Really? What about hiring decisions? Firing decisions? Sales metrics, business intelligence, people management, logistics (oooohhh, logistics, jeebus…)operations, physical plant, agency and contractor relationships, pricing, international relations and markets, advertising (I know, he’ll say AdWords is all you need) – these are all things that a business school education will teach you. Never mind the intangibles like “how likable do my team members have to be? Is there a sliding scale of competence, social intelligence and work ethic that I can manage in my business to get different skill levels to gel?”

    Much ink and vitriol have been spilled about “the Case Study.” What nobody says about the “Case Study” is that whatever your conclusions about the case examined, it’s taught the Case Study team the basics of a business.

    Godin is this weird sort of Doug Henning / Deepak Chopra / Perpetual Oprah Guest of the Internet, the kind of guy who wishes that it was 1993 again so that nobody would nail him down on specifics about “The World Wide Web;” and perpetually writing to the editors of Mondo 2000 that his ideas are the reasons he needs a column, not the actual history of his previous output.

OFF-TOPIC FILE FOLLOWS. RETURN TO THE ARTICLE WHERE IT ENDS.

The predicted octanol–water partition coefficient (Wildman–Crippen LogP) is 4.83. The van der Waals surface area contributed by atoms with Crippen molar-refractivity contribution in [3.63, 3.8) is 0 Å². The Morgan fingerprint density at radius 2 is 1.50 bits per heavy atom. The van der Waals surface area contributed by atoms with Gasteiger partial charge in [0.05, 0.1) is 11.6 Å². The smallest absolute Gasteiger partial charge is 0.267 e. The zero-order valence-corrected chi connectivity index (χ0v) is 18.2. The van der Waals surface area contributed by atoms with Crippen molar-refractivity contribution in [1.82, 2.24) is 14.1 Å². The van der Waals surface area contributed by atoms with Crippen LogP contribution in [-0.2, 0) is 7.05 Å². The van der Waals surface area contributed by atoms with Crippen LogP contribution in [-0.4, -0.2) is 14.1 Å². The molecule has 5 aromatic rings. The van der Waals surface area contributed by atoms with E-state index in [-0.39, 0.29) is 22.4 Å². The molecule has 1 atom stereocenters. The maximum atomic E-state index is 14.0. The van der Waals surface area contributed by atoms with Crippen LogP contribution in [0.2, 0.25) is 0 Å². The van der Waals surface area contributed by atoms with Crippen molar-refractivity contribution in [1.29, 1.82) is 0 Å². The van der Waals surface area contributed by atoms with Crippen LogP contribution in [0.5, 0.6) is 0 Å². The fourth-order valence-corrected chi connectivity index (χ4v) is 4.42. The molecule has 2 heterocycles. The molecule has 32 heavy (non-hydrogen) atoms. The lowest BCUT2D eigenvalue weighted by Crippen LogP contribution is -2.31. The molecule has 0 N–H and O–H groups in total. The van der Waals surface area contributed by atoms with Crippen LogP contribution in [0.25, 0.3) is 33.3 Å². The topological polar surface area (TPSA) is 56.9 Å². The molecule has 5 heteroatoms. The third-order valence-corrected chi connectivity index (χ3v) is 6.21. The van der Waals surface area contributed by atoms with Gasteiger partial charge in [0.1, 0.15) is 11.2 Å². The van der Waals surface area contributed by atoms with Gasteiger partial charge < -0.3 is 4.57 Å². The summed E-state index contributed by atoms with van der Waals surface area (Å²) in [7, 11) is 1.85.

1. It’s sounds like you’re still trying to run your business like a factory. Godin’s work is about leading creative organizations without top-down decision making.

      1. Maybe Echo4Mike works in a company that makes stuff? I do – and I’m blessed that my immediate duties do not have to deal with the material parts. Inventories, repairs and returns, assembly worker productivity – failure is very real, very costly, and an extremely poor option.

  8. This is really interesting, and I hear echoes of Harry Browne’s “Previous Investment Trap” throughout this interview. One example:

    I think the people who have read my work, it doesn’t feel right to them, but over time you get used to it, which is failure is the point. That if you’re going to say “failure is not an option” then you’ve just ruled out success as well. Because the only way you get to success is by learning what doesn’t work.

    If what you doing isn’t working, don’t keep doing it just to be consistent. Stop and do something else.